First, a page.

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That eyeshadow is always on point.
dfranzen7023 April 2019
I fully appreciate the *look* of this movie, for starters. It's got the sheen of a late-60s/early-70s thriller mashed with an Italian giallo, minus all the blood and gore. It's very fab. And the performances, particularly by lead Samantha Robinson, are fantastic. Even the makeup deserves quite a bit of praise, it's so on point. Everything seems to be in place and just so, except for the plot. The surreal air that envelops the proceedings masks a fairly pedestrian plot, that of a witch who cast spells in order to find her true love, with the help of her cult, er, fellow witches, some of whom are routinely naked. Like I said, the movie has all the feel of a period piece, but there just isn't much there, and after a while the viewer may become as bored as I did. Which is unfortunate, given the level of effort and talent.
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Cult Film - but for the wrong reasons?
gortx10 March 2017
Warning: Spoilers
The biggest cult film in L.A. right now with sell-out shows and great word of mouth. Interestingly, many of the folks who like it most have misinterpreted its influences and what it is trying to do (more later). Caught it in 35mm at the American Cinematheque. It was shot on film and it has been lovingly created with a rich color palette for maximum visual impact. And, it's titular heroine is played by the extremely photogenic Samantha Robinson.

Director Anna Biller's attention to detail is such that she not only wrote, produced and directed it - but, also hand-made many of the items on screen. All of that would make for a fanatically detailed 20 minute short. Unfortunately, THE LOVE WITCH runs a full 120 minutes. The movie uses the horror genre to tell a modern feminist update on the old-fashioned 'Woman's picture'. It's so hyper-stylized that it has led to much confusion on the part of many of its most ardent admirers. Director Biller did a Q&A afterwards and she adamantly and defiantly rejected the notion that she was inspired by the 60s and 70s exploitation pictures by folks like Radley Metzger, Joe Sarno, Russ Meyer etc. (although she did admit a certain fondness for Kenneth Anger; a friend of the family she noted) - exactly the filmmakers many of the films' admirers THINK that Biller is paying tribute to! Indeed, many of the viewers of the movie think it's a hip spoof of those pictures (I call these the 'titterers' who laugh knowingly at all the nods and tweaks of those old exploitation pictures).

Now, to be fair, Biller sends mixed messages. She claims LOVE WITCH is really a post-modernist update of Film Noir and Douglas Sirk's style glossy melodramas. Yet, her soundtrack is full of 60s Ennio Morricone type giallo and psychedelic lounge music - not the more old school Herrmann,Alfred Newman 40s and 50s style of scoring. And, all the nudity and explicit sexuality is much more 60s/70s exploitation than 50s MGM technicolor weepie. It's an odd combo. All of that is fine, if the film worked. Unfortunately, it becomes tedious long before the 120 minute end mark. Exacting attention to detail, a few clever feminist touches and some nice upending of clichés only go so far. And, the acting is so affected that you can't help but think it's parody (again, Biller says that was not her intent). The biggest drawback is Samantha Robinson in the lead. She is trying for a very tricky stylized throwback tone, but, she simply isn't a good enough actress to pull it off. She just comes off as stiff and stilted (you actually have to be a very good actor to pull off being so stylized in your performance). You have to believe that, in the end, Robinson was chosen more for her physical charms than for her acting ability (something Biller indirectly admitted to). It's also odd that such an underground effort still hews to mainstream cinema's tendency to have the 'stars' manage to remain partially clothed while the nameless background artists go full frontal nude (including a very noticeable breast pastie).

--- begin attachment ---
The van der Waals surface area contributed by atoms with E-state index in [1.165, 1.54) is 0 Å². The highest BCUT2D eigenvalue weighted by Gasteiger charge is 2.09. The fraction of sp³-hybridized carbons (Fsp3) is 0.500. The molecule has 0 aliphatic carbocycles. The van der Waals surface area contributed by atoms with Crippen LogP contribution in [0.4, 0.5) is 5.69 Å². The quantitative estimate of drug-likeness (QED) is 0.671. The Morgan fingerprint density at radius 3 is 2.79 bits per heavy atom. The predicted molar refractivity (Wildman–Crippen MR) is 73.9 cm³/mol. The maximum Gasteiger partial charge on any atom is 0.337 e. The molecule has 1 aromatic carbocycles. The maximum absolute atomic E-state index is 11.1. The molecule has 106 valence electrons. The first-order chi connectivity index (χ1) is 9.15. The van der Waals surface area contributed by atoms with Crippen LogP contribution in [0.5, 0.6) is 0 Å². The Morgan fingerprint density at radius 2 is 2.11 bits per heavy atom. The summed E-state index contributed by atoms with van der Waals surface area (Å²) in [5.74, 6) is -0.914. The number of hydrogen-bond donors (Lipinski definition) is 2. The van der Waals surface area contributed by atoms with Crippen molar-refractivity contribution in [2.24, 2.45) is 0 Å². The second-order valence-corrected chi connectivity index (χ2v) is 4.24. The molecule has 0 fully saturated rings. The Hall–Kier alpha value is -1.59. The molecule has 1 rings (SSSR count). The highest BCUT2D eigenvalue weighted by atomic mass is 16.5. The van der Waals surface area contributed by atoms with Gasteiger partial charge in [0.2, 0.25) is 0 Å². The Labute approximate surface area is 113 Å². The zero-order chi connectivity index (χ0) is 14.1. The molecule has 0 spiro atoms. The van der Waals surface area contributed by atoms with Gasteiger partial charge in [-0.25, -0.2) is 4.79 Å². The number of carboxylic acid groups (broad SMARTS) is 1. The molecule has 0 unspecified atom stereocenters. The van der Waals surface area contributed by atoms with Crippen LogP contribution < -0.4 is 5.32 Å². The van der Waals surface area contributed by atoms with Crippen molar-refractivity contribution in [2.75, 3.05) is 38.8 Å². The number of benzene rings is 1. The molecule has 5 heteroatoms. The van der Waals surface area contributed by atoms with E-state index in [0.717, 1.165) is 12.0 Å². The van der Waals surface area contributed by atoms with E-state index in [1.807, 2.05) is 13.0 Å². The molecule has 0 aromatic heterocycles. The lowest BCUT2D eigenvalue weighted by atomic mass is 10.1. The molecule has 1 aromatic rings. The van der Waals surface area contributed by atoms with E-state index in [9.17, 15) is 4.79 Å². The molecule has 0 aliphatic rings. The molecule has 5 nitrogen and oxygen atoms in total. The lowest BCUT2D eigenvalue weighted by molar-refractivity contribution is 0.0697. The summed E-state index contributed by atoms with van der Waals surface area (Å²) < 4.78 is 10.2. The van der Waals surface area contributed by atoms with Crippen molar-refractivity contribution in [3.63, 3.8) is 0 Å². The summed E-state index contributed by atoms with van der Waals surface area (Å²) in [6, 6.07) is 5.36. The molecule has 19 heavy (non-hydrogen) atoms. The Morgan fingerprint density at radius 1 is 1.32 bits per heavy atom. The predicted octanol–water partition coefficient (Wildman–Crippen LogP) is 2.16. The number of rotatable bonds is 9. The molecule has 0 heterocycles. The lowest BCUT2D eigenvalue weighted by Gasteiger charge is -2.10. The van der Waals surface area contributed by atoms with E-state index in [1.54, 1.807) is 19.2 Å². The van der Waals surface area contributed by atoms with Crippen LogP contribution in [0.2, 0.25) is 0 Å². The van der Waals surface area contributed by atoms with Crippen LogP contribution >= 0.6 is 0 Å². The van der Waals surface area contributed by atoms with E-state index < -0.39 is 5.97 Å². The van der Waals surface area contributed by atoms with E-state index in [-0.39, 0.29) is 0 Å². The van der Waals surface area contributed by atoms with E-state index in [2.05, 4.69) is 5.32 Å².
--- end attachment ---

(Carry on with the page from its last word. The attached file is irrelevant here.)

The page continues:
I don't want to come off as overly harsh. I appreciated the effort, and the 35mm film photography gives the film a certain patina that no digital counterpart could quite achieve. I just find it both odd, and a bit amusing, that the strongest members of the Love Witch Cult are loving it for the 'wrong' reasons -- according to it's own filmmaker!
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Drowning in Estrogen
axapvov26 January 2018
It´s been said, "The Love Witch" is technically brilliant. The imitation of older genre films is perfect. It´s not only the visuals, the scenery or the costumes, the sound design is just as good and every single character seems to be taken from another era. Even transitions from scene to scene are excellent. Anna Biller has a complete understanding of the movies she wants to emulate. It´s almost witchcraft.

From a feminist standpoint, it isnt´t subtle. I´m not sure if it should be taken entirely serious. I find it deceitully simple, though, and quite clever but it does at times seem taken from another era as well. The truth is i don´t get it completely. This film, feminist or not, is certainly feminine. The most feminine film I´ve ever seen. It´s a woman´s art, a woman´s idea, a woman´s everything. It´s absolutely drowning in estrogen.

The question is, if "The Love Witch" was actually a late 60s film would it be any good? I have no idea but I´m guessing it´s irrelevant. Revivalism is a crucial element. It uses older esthetics to prove a point now. The comedy works better in a 21st century context. It might be too long and slow, I´d recommend watching it in the morning, not a popular time to watch movies but a lot films work better that way, and this is definitely one of them.